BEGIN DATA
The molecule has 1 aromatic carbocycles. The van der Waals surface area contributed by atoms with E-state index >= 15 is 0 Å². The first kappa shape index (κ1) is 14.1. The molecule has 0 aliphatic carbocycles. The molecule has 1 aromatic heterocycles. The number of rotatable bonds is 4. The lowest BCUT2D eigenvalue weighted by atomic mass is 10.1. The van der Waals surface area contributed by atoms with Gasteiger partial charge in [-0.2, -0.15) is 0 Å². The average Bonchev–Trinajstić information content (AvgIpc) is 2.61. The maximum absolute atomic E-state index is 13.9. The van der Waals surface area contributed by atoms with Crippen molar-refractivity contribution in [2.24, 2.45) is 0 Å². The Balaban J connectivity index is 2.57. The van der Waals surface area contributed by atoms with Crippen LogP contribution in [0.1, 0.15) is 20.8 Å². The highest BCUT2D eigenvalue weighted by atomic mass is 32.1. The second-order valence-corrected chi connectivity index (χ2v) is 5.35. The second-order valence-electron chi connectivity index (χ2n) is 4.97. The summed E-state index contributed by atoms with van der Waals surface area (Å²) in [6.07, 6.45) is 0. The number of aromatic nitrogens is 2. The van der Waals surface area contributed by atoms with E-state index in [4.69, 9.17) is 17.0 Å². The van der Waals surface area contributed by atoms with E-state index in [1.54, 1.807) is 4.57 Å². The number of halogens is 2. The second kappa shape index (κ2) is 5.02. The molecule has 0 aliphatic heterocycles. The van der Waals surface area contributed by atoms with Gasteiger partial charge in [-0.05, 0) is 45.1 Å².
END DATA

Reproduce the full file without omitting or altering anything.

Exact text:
The molecule has 1 aromatic carbocycles. The van der Waals surface area contributed by atoms with E-state index >= 15 is 0 Å². The first kappa shape index (κ1) is 14.1. The molecule has 0 aliphatic carbocycles. The molecule has 1 aromatic heterocycles. The number of rotatable bonds is 4. The lowest BCUT2D eigenvalue weighted by atomic mass is 10.1. The van der Waals surface area contributed by atoms with Gasteiger partial charge in [-0.2, -0.15) is 0 Å². The average Bonchev–Trinajstić information content (AvgIpc) is 2.61. The maximum absolute atomic E-state index is 13.9. The van der Waals surface area contributed by atoms with Crippen molar-refractivity contribution in [2.24, 2.45) is 0 Å². The Balaban J connectivity index is 2.57. The van der Waals surface area contributed by atoms with Crippen LogP contribution in [0.1, 0.15) is 20.8 Å². The highest BCUT2D eigenvalue weighted by atomic mass is 32.1. The second-order valence-corrected chi connectivity index (χ2v) is 5.35. The second-order valence-electron chi connectivity index (χ2n) is 4.97. The summed E-state index contributed by atoms with van der Waals surface area (Å²) in [6.07, 6.45) is 0. The number of aromatic nitrogens is 2. The van der Waals surface area contributed by atoms with E-state index in [4.69, 9.17) is 17.0 Å². The van der Waals surface area contributed by atoms with E-state index in [1.54, 1.807) is 4.57 Å². The number of halogens is 2. The second kappa shape index (κ2) is 5.02. The molecule has 0 aliphatic heterocycles. The van der Waals surface area contributed by atoms with Gasteiger partial charge in [-0.05, 0) is 45.1 Å².